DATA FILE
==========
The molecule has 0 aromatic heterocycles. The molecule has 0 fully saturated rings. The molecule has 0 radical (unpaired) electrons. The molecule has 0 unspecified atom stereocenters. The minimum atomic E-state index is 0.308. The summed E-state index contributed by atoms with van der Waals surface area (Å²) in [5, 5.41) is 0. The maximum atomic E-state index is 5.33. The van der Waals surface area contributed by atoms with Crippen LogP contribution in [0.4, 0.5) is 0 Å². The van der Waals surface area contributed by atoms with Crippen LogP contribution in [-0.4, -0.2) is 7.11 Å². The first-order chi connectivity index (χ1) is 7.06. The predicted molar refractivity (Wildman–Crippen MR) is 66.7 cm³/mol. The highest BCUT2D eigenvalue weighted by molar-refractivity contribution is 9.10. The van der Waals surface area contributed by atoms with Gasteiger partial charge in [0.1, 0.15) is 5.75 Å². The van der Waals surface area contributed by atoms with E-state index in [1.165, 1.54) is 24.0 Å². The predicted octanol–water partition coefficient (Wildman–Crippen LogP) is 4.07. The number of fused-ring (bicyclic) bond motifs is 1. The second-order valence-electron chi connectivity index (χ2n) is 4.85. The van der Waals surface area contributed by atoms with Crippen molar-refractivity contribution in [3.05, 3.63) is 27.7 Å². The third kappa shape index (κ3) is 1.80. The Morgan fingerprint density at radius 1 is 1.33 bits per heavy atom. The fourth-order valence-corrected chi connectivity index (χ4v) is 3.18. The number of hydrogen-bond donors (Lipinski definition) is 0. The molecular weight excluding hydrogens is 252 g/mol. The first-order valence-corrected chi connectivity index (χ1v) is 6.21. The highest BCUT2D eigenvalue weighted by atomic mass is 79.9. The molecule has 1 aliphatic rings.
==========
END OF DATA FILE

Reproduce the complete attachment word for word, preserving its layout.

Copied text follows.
The molecule has 0 aromatic heterocycles. The molecule has 0 fully saturated rings. The molecule has 0 radical (unpaired) electrons. The molecule has 0 unspecified atom stereocenters. The minimum atomic E-state index is 0.308. The summed E-state index contributed by atoms with van der Waals surface area (Å²) in [5, 5.41) is 0. The maximum atomic E-state index is 5.33. The van der Waals surface area contributed by atoms with Crippen LogP contribution in [0.4, 0.5) is 0 Å². The van der Waals surface area contributed by atoms with Crippen LogP contribution in [-0.4, -0.2) is 7.11 Å². The first-order chi connectivity index (χ1) is 7.06. The predicted molar refractivity (Wildman–Crippen MR) is 66.7 cm³/mol. The highest BCUT2D eigenvalue weighted by molar-refractivity contribution is 9.10. The van der Waals surface area contributed by atoms with Gasteiger partial charge in [0.1, 0.15) is 5.75 Å². The van der Waals surface area contributed by atoms with E-state index in [1.165, 1.54) is 24.0 Å². The predicted octanol–water partition coefficient (Wildman–Crippen LogP) is 4.07. The number of fused-ring (bicyclic) bond motifs is 1. The second-order valence-electron chi connectivity index (χ2n) is 4.85. The van der Waals surface area contributed by atoms with Crippen molar-refractivity contribution in [3.05, 3.63) is 27.7 Å². The third kappa shape index (κ3) is 1.80. The Morgan fingerprint density at radius 1 is 1.33 bits per heavy atom. The fourth-order valence-corrected chi connectivity index (χ4v) is 3.18. The number of hydrogen-bond donors (Lipinski definition) is 0. The molecular weight excluding hydrogens is 252 g/mol. The first-order valence-corrected chi connectivity index (χ1v) is 6.21. The highest BCUT2D eigenvalue weighted by atomic mass is 79.9. The molecule has 1 aliphatic rings.